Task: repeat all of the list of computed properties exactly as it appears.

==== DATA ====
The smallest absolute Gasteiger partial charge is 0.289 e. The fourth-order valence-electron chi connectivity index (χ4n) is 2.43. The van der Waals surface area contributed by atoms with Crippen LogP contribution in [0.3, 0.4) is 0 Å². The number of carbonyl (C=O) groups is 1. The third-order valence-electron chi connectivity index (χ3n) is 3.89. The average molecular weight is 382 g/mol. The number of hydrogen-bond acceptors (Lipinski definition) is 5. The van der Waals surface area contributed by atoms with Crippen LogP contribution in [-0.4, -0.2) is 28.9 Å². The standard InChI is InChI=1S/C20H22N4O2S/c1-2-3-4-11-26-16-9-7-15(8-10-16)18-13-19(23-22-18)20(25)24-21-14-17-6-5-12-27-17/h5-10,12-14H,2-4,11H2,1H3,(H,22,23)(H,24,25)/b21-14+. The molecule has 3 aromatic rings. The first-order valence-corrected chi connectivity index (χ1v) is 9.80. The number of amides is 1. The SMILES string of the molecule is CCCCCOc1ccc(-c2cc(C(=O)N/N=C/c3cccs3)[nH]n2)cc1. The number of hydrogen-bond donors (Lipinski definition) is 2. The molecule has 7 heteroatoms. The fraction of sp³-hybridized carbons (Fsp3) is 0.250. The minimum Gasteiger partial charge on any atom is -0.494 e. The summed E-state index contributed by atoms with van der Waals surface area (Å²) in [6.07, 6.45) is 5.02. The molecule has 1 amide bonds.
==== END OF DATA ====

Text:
The smallest absolute Gasteiger partial charge is 0.289 e. The fourth-order valence-electron chi connectivity index (χ4n) is 2.43. The van der Waals surface area contributed by atoms with Crippen LogP contribution in [0.3, 0.4) is 0 Å². The number of carbonyl (C=O) groups is 1. The third-order valence-electron chi connectivity index (χ3n) is 3.89. The average molecular weight is 382 g/mol. The number of hydrogen-bond acceptors (Lipinski definition) is 5. The van der Waals surface area contributed by atoms with Crippen LogP contribution in [-0.4, -0.2) is 28.9 Å². The standard InChI is InChI=1S/C20H22N4O2S/c1-2-3-4-11-26-16-9-7-15(8-10-16)18-13-19(23-22-18)20(25)24-21-14-17-6-5-12-27-17/h5-10,12-14H,2-4,11H2,1H3,(H,22,23)(H,24,25)/b21-14+. The molecule has 3 aromatic rings. The first-order valence-corrected chi connectivity index (χ1v) is 9.80. The number of amides is 1. The SMILES string of the molecule is CCCCCOc1ccc(-c2cc(C(=O)N/N=C/c3cccs3)[nH]n2)cc1. The number of hydrogen-bond donors (Lipinski definition) is 2. The molecule has 7 heteroatoms. The fraction of sp³-hybridized carbons (Fsp3) is 0.250. The minimum Gasteiger partial charge on any atom is -0.494 e. The summed E-state index contributed by atoms with van der Waals surface area (Å²) in [6.07, 6.45) is 5.02. The molecule has 1 amide bonds.